Welcome to the latest posting in my Resource Analysis Under the Hood series.  My goal with these posts is to introduce the features of the Project Server Resource Analysis component of the Portfolio Analysis module with the help of an Excel mockup.

This post represents the second installment of a couple posts on calculating specific what-if scenarios by adding additional resources to the portfolio.  In the last post, I talked about how the calculations work when adding internal or external *human* resources.  This time around, I’ll discuss how the calculation works when adding cost to the mix.

For previous postings in this vein:

Make sure to download the worksheet from that first post if you would like to play along at home….

As a major caveat, I’ll point out that this is one of those posts that made assumptions about the calculation model used in the Resource Analysis module – assumptions which have since been proven false.  Hence, the bulk of this post represents an alternate model for how incremental costs and resources are calculated.  It’s close enough to provide some key concepts, and at some point, I plan to rewrite it to discuss how Project Server specifically performs these calculations.  If you’re reading this post after November 2010, you may wish to skip to the bottom of to see if I’ve added a link to a revised post.

That being said, I think you’ll still get value out of this post, and hence I am publishing it as is with the above caveat.

# Calculating Incremental Costs

So the first question is how to calculate the incremental cost of adding new projects to the project portfolio.  Once we assess the incremental cost of each project, we can then assess whether or not each project lies within the constraints identified by the portfolio analyst.

In my previous post, I showed how the resource deficit is calculated and how that gets translated into dollar figures.  Essentially, I take the resource pool, and subtract out the resource demand.  This yields a deficit for specific time periods, which I then sum up in the Deficit field.  For each portfolio of projects that looks like this…. To calculate the Total Incremental Cost, I calculate the total deficit (not Max Deficit) for each solution and multiply it times the relevant resource cost.  That gives us a formula of Deficit X 160 Hours/Month X Resource Rate. # External vs. Internal Resources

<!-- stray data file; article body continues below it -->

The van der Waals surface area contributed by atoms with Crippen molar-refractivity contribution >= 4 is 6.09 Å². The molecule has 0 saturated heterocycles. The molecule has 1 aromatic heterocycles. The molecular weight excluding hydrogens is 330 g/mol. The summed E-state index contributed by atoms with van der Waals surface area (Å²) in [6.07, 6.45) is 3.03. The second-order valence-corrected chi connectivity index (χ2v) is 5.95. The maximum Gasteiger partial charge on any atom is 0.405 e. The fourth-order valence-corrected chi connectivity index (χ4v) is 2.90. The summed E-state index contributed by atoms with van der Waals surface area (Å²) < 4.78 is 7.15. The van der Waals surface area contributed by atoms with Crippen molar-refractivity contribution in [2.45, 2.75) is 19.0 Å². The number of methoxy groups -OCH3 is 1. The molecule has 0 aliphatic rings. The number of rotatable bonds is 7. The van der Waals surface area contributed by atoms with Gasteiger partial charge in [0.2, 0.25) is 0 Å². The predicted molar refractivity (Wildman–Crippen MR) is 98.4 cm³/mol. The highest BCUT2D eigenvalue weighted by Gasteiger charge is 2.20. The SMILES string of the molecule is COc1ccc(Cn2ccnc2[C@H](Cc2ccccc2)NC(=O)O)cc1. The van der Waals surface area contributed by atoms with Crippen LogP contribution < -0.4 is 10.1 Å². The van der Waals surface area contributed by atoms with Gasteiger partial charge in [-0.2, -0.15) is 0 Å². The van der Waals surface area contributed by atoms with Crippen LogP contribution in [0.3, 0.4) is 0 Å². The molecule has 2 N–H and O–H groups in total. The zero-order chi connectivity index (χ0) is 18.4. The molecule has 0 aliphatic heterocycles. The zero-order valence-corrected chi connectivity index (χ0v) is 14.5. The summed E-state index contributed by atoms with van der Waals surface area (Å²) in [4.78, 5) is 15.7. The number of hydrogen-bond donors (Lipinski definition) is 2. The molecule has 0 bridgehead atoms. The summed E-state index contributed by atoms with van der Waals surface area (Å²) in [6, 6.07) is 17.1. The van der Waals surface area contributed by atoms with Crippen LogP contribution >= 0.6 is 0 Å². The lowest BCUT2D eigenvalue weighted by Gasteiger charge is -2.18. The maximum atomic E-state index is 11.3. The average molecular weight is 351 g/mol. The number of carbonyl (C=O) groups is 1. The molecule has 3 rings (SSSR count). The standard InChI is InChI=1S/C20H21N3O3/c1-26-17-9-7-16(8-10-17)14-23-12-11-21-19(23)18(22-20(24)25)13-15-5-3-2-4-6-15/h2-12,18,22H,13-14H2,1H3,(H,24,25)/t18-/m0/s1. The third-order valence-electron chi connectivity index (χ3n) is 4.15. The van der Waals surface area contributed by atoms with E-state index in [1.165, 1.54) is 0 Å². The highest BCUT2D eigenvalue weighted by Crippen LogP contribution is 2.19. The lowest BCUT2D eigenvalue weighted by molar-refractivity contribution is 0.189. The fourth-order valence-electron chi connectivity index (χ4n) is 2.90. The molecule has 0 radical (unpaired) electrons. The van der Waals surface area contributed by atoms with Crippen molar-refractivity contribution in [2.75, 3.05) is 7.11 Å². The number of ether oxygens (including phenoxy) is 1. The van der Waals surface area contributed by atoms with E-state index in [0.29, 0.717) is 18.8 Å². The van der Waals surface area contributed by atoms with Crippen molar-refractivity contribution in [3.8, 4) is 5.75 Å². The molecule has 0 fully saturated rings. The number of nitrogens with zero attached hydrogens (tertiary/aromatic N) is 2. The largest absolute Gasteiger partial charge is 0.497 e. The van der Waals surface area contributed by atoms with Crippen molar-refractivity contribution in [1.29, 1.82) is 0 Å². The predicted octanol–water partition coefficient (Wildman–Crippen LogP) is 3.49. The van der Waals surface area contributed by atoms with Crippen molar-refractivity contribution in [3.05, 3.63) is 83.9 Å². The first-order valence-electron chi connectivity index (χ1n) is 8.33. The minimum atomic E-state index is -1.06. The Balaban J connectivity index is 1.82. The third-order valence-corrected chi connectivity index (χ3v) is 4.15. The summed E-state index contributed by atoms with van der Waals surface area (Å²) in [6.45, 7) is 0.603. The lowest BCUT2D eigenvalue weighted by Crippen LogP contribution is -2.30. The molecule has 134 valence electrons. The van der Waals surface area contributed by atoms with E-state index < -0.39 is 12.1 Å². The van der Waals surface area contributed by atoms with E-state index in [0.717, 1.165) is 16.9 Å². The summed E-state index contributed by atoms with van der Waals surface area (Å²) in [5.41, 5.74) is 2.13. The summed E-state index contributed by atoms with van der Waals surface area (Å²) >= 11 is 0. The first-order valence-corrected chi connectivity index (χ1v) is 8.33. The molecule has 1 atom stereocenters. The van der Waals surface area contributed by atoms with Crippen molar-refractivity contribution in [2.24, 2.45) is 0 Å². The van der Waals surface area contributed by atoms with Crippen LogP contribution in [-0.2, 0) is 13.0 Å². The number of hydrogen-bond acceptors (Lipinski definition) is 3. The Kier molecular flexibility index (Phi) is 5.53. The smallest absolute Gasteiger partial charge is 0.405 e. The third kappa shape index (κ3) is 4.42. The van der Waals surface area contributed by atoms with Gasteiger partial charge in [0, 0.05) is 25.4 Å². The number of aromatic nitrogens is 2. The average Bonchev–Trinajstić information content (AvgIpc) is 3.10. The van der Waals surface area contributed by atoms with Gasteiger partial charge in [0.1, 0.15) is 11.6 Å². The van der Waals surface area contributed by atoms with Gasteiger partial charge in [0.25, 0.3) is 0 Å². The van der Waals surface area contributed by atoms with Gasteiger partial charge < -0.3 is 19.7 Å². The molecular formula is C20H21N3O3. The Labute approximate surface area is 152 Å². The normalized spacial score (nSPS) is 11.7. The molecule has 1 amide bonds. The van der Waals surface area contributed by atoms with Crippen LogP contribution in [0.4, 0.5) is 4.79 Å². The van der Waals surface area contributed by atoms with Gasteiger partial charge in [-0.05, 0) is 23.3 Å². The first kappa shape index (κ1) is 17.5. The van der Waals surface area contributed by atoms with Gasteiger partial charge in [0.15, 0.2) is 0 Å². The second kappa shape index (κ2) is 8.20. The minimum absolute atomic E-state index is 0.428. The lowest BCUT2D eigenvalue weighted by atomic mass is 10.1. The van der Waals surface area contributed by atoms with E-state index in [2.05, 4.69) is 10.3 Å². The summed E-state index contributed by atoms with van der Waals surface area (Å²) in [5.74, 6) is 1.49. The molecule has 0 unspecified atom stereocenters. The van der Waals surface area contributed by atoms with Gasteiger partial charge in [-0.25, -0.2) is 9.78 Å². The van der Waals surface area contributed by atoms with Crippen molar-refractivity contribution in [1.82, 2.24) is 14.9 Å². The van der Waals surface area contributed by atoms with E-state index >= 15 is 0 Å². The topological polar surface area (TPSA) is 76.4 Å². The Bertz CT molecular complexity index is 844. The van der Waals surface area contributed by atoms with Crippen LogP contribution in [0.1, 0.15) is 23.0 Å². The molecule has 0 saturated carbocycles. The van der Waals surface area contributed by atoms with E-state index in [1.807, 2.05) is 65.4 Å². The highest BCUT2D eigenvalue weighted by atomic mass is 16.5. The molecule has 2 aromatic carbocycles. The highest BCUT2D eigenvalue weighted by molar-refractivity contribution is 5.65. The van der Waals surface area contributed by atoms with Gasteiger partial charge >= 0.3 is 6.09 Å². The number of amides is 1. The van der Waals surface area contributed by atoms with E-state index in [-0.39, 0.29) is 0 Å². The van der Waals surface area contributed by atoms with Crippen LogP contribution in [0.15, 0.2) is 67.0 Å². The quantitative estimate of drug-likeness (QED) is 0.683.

Now let’s take a look at the following scenario.  In this scenario, I have added \$100K to the overall budget, and set the resources to internal.  This results in a more expensive solution than an external resource, as the internal resource must be hired at an allocation threshold of 100%, and once hired, the system assumes the resource may not be summarily fired. Here’s what the incremental cost looks like for a selection of project selection portfolios.  You’ll note that I filtered in the Higher Value column to only show those solution sets yielding a higher strategic value than the baseline solution.  From there, I add another filter to display whether or not the incremental cost lies within the parameters set in the Projects worksheet, specifically, the fact that I set the incremental cost to \$100K. The system, in this case, played by the Excel worksheet, will select solution 12, or Projects B, D, and E, with an incremental cost of \$88K and an overall strategic value of 70%.. Now let’s run the same analysis using external resources. Here’s what the incremental cost solutions look like… You see that the incremental cost for each additional scenario is much lower than when using internal resources.  This is because external resources may be hired to a lower allocation threshold – which in this case, I have left at 100% – but more importantly, external resources are only brought into the organization when resource deficits occur.  When the deficit is gone, the resource is released.

From there, I simply calculate the option with the maximum strategic value within the cost constraints, yielding a total portfolio value of 85%. ## Incremental Work

You’ll also see the incremental work calculated. That’s calculated much like the additional cost.  In this case, I take the total deficit for the project (or portfolio) and multiply that by the number of hours in a month.  For calculation purposes, I use a base of 160 hours/month.

….and that’s about it for using the Resource Analysis functionality of Microsoft Project Server to calculate what-if scenarios.  Next up on the blogging list….comparing Project Server selection scenarios..